Hope for God's Groaning World

Editors' Note: This article is part of the Patheos Public Square on Global Care: Why We Need More Than One Earth Day in a Year. Read other perspectives here.

One of my favorite places in all of America is the St. Lucie River in South Florida. The St. Lucie is a wide tidal river connected to the Indian River Lagoon — the most biodiverse estuary system in the United States. It's also where my grandmother lives, and I love going kayaking, fishing, and exploring along its sand flats, oyster reefs, and mangrove-lined shores.

As I write, however, the St. Lucie River is in trouble yet again. Many years ago the Army Corp of Engineers built a complex system of dams, levees, and canals to drain the Everglades for agriculture and development. As a result, water now builds up in Lake Okeechobee — a massive inland lake — instead of draining slowly south through the Everglades. To prevent catastrophic flooding during wetter periods, the pesticide- and fertilizer-rich water buildup has to be funneled out through canals and dumped into sensitive ecosystems such as the St. Lucie.

It's a somber sight, sitting here on the banks of the river, looking down into the contaminated and, according to local health departments, even disease-causing waters that should be teaming with all kinds of marine life. It reminds me that God's world, though very good, is also groaning.

It's not simply contaminated discharges, however, that are to blame for the degradation of the beautiful St. Lucie River. Likewise, it's not just carbon pollution that's to blame for climate change, or climate change that's to blame for increasing extreme weather, rising seas, food insecurity, forced migration, and a host of other crises. Rather, our interconnected socio-environmental problems are symptoms of deeper moral ills — ills such as hubris, greed, selfishness, apathy, and every other kind of corruption.

We live in a corrupted world and the brokenness that runs deep in creation is also the brokenness that plagues our societies and each of us as individuals. As a Christian, this is what I know as the problem of sin. Sin entered the world when humans rebelled against and asserted themselves over God, in what we have come to refer to as the Fall. I can no more save the world from sin than I can save myself. Generations of striving demonstrate how impotent we are when it comes to getting ourselves out of this mess and making things right.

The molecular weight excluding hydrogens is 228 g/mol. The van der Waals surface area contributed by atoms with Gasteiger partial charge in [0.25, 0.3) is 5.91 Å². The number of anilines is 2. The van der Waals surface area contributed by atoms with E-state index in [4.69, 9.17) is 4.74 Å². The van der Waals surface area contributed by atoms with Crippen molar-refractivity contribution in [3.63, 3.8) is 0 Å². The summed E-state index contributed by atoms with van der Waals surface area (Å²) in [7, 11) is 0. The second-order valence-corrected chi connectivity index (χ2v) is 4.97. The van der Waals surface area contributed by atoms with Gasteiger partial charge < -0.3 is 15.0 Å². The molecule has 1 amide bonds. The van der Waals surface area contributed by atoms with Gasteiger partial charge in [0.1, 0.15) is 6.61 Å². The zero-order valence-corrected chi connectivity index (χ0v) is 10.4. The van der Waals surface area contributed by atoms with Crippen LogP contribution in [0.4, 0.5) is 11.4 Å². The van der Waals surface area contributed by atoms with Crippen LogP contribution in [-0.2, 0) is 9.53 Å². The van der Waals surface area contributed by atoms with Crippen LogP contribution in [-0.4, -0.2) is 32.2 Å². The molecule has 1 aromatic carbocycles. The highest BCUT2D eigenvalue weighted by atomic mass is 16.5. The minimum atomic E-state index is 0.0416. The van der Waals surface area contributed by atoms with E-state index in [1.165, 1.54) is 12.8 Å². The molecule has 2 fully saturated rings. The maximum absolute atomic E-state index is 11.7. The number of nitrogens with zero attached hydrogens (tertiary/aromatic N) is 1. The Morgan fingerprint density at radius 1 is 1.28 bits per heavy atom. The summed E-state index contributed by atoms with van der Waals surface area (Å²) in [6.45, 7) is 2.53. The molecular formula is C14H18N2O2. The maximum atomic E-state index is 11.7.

At the end of the day, what we, our societies, and all of creation need is a solution to sin. As a Christian, there is only one solution to sin that I know of, and that is Jesus Christ and his sacrifice and triumph on the cross. Jesus, who is fully God, came down to earth and became fully human as well, that he might show us how to live and then die in our place to pay for our sin once and for all. He then rose from the dead and by overcoming sin and death he paved the way for all things to be restored to wholeness and reconciled back to God (Colossians 1:15-20). Sometimes we Christians have been guilty of suggesting that Jesus came only to save people but, in the words of a good friend, "the cross is for all of the Fall." Everything that has been corrupted and broken because of sin is to be redeemed and transformed because of Christ. This is what we call the gospel, which literally means "good news."

The gospel changes everything for us and for the earth. Three implications stand out here:

First, creation matters. That God took on human flesh and came to live as one of us on earth reinforces the consistent biblical testimony — articulated from the very first chapter of the very first book of the Bible — that the physical creation is good (Genesis 1). It has intrinsic value apart from any aesthetic or instrumental use we may find for it, for the simple and yet ultimate reason that God says so. As something of such value, we as God's people have every reason to steward and protect this creation, both human and non-human, not just for ourselves, our neighbors, or future generations, but for God.

Second, there is hope for both us and for the earth. The Bible begins with creation and ends with new creation. We read that the destiny of the earth is intertwined with our own and that, like us, it too will be set free from its groaning and oppression to sin (Romans 8). The world isn't just spiraling downward into despair and destruction. The biblical vision we have of the future is one where, by the love and power of God, creation will be refined and renewed, and where human civilization and the natural world will be reconciled to once again flourish in a rich and peaceful relationship with each other and God (Revelation 22).